PARK WATCH December 2018 |

VNPA Executive Director Matt Ruchel reviews environmental policy in the state election. 

Congratulations to the re-elected Andrews Government, with their massively improved majority in the lower house. While Labor made significant announcements on climate and renewable energy in the lead up to the state election, nature conservation commitments were few and narrowly focused.

The Greens released the most well-rounded package of policies, including on increasing parks funding; protecting nature; creating the Great Forest National Park; invasive species control; and river, marine and coastal protection, including creating new marine national parks.

Unfortunately, Labor chose to attack, quite successfully, the Greens party rather than competing on policy.

The Coalition released nothing resembling a comprehensive environmental policy, even though the opposition leader promised publicly to release a “comprehensive environmental statement before the election” (which would be the first in over a decade). There were a few small announcements, but nothing major materialised. Instead the Coalition rejected creating the Great Forest National Park, and, according to the media, made commitments to wind back protection for the Leadbeater’s possum.

There was a major effort by conservation groups, including VNPA, to highlight the impacts of native forest logging with an intensive letterboxing effort in sandbelt and key inner-city marginal seats.

Just days before voters headed to the polls, an ABC investigation found that thousands of hectares of state forest appear to have been illegally logged or earmarked for logging – amounting to what some say is the mass “theft” by the state government-owned, for-profit logging company VicForests.

Latest statewide polling (see here), commissioned by VNPA, shows that support for establishing new national parks is higher than ever. The majority of Victorians support parks and nature protection, with more than 70 per cent of people supporting both the comprehensive parks network, new national parks across the state, improved funding for parks, and threatened species management.

Over 80 per cent of people supported new marine national parks, yet Victoria hasn’t had a new marine park since 2002. Over 45 per cent of Victorians agreed that they were more likely to vote for a political party which has a comprehensive nature conservation and national park policy.

At the time of writing, the upper house results were still unclear, but there is unlikely to be a clear majority for Labor, with possibly only one Greens MP, and a raft of micro parties holding sway.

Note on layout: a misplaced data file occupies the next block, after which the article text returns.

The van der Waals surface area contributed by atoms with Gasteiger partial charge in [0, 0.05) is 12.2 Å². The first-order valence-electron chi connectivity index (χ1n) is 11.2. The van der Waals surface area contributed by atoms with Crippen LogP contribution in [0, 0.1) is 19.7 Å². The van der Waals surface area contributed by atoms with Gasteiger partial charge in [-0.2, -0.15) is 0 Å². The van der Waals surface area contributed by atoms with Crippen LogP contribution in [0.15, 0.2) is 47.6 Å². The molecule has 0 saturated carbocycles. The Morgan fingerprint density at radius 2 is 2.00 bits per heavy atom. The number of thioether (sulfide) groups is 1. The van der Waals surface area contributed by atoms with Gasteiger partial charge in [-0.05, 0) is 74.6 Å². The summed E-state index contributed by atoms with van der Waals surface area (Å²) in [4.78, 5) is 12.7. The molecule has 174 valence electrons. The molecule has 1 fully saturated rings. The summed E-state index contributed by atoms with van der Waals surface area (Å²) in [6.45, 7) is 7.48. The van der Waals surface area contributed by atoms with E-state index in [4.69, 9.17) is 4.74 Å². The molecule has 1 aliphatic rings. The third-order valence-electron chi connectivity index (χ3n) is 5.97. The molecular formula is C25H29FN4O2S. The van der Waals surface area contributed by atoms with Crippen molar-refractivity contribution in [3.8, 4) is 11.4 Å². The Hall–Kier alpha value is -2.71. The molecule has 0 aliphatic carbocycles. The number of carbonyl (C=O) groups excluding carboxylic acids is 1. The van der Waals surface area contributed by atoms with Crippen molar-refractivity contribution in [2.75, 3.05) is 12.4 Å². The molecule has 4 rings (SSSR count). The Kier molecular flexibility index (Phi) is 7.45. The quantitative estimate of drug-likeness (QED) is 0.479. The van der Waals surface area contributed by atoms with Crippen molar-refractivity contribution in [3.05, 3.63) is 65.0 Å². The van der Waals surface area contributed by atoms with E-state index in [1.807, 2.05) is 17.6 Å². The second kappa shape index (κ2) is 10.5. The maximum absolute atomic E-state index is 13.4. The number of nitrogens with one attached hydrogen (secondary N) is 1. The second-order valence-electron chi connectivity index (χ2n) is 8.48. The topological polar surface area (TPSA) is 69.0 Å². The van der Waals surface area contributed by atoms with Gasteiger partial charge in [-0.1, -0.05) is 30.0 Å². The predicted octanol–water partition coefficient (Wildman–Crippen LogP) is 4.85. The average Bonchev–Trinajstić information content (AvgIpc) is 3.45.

Andrews Government commitments on nature

There was no comprehensive nature policy released by Labor, though there were some targeted announcements on camping infrastructure and regional metropolitan parks.

Many of the issues picked up in its 2014 policy – including riparian programs, threatened species reform, better biodiversity management – were neglected this time around. The big issues of forest protection and the creation of the Great Forest National Park were also ignored.

Perhaps a strengthened Labor government will reverse the trend from its first term, improve its record on parks creation, and fill some of the gaps in the reserve system. New parks in central west Victoria would be a good place to start (read more here).

VNPA welcomed the Labor announcement to establish 6,500 hectares of new suburban parks, including the proposed 2,778-hectare park in the Upper Merri Creek, near Craigieburn, and the 1,000-hectare Jackson Creek Park near Sunbury, as well as additions to the urban park network along Kororoit Creek and Werribee River. While the announcement was light on detail and specific locations, many of the areas have significant ecological features, including critically endangered grasslands and woodlands, which should, where feasible, be included in the parks network.

VNPA also welcomed Labor’s commitment to a significant boost in investment to rebuild campgrounds in our parks system, funding for conservation volunteers, a new coastal park, and reduction of camping fees.

Some of the key features of package include:

  • Invest $105.6 million on campgrounds (30 existing campgrounds will be upgraded and 30 will be built from scratch) plus new walking tracks, canoeing facilities etc;
  • Removing camping fees at 500 basic sites over 70 campgrounds in 19 parks across regional Victoria;
  • $4.3 million for building and upgrading paths in parks across the state;
  • Halving all remaining camping fees in state and national parks;
  • A new coastal park on the Bass Coast, linking existing parks and reserves dotted along the popular 40 kilometres of coastline from San Remo to Inverloch, including a $10 million land purchase and $9.6 million to build new campgrounds;
  • $4.5 million will go towards expanding conservation and volunteering programs.
  • $10.5 million to improve 4×4 drive tracks and rejuvenate Victoria’s seven iconic 4×4 drive adventures.

While the investment package for facilities is welcome, still of concern is the lack of funding that park managers desperately need for core frontline capacity to deal with the many pressures placed on parks, particularly pest plants and animals.

There are still significant gaps in our reserve system, and we need commitments for new parks to protect our forests, woodlands, grasslands and marine areas in many parts of the state.

Alarmingly, both Labor and the Coalition supported the takeover of parks along the Great Ocean Road by a new tourism focused body, which is in our view a significant and alarming step backward. Read more here.

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